- Where assets are invested – You need to ensure that the location is optimal in terms of tax efficiency but you should also ensure that any structure is governed by a reliable law that can be enforced in a reputable jurisdiction.
Some clients simply want to hedge against the volatility of the rand by opening a bank account abroad. Generally speaking, overseas banks will rrequire you to complete ‘Know your Client’ (KYC) documentation that is similar to Financial Intelligence Centre Act (FICA) documentation in South Africa. This will include a certified copy of your passport and proof of address, CV, professional reference letter and or bank reference letter, as well as proof of the source of the funds. This is not an exhaustive list and additional documents may be required.
Mauritius is a good option to consider, because the KYC process doesn’t generally require face-to-face interviews with the bank. You should also take into consideration which countries are more difficult to get money out of in the event of death or where inheritance taxes or estate duties are high – South Africa, the UK and the US would fall into this category.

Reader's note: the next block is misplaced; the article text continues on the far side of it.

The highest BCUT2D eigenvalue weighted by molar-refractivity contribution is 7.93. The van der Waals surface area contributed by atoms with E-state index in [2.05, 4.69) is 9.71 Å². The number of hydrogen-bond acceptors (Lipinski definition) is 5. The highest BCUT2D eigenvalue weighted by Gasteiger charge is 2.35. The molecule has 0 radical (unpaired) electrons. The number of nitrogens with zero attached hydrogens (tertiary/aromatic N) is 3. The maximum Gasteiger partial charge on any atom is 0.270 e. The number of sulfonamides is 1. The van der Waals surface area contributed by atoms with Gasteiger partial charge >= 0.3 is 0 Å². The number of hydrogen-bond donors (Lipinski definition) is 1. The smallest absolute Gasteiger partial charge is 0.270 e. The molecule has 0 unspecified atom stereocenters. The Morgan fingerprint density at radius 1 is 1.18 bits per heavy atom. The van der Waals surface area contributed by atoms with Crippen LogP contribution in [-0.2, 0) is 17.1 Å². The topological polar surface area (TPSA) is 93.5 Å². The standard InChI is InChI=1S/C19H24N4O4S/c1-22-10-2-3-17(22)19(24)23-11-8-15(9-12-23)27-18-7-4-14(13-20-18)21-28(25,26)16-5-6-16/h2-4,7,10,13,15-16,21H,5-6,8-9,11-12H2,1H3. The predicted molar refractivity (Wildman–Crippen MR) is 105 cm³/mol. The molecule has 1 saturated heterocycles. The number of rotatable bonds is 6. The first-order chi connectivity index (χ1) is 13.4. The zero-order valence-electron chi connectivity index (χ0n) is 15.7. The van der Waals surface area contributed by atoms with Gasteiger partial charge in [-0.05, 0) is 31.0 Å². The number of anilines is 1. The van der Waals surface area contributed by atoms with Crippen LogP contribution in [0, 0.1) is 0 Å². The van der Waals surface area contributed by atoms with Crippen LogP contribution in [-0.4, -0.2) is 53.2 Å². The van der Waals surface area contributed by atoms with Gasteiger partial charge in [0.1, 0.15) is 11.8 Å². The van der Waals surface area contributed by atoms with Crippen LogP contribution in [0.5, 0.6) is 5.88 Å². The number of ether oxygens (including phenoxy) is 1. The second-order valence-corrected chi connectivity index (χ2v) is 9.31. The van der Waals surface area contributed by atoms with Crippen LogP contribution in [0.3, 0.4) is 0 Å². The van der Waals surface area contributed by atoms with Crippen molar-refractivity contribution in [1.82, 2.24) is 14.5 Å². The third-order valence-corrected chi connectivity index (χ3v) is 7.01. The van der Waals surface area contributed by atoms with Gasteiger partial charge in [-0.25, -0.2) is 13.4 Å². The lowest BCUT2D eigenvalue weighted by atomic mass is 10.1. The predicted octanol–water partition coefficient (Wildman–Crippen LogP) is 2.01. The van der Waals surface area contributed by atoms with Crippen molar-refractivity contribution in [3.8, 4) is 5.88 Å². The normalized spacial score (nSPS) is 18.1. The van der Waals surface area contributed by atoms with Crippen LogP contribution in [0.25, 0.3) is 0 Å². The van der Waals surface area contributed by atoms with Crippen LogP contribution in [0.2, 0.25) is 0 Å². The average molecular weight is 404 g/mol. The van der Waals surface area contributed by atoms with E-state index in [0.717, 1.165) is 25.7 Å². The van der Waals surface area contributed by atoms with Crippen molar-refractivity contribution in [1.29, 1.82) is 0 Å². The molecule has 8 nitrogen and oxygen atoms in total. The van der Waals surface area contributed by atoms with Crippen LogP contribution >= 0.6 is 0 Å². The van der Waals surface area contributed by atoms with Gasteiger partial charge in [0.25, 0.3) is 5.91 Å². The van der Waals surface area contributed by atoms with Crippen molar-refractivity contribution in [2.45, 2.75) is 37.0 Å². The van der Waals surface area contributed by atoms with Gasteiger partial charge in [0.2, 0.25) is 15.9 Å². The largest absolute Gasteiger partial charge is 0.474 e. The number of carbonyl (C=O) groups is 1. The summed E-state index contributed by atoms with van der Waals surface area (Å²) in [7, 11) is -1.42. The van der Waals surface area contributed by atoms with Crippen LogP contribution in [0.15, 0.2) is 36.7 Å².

There are good people with the right answers when it comes to unpacking the baggage around financial emigration and expatriate tax. Just make sure you take off the rose-tinted shades and do the groundwork. It will make all the difference to mitigating risks and navigating the right path.
For further information contact Coreen van der Merwe.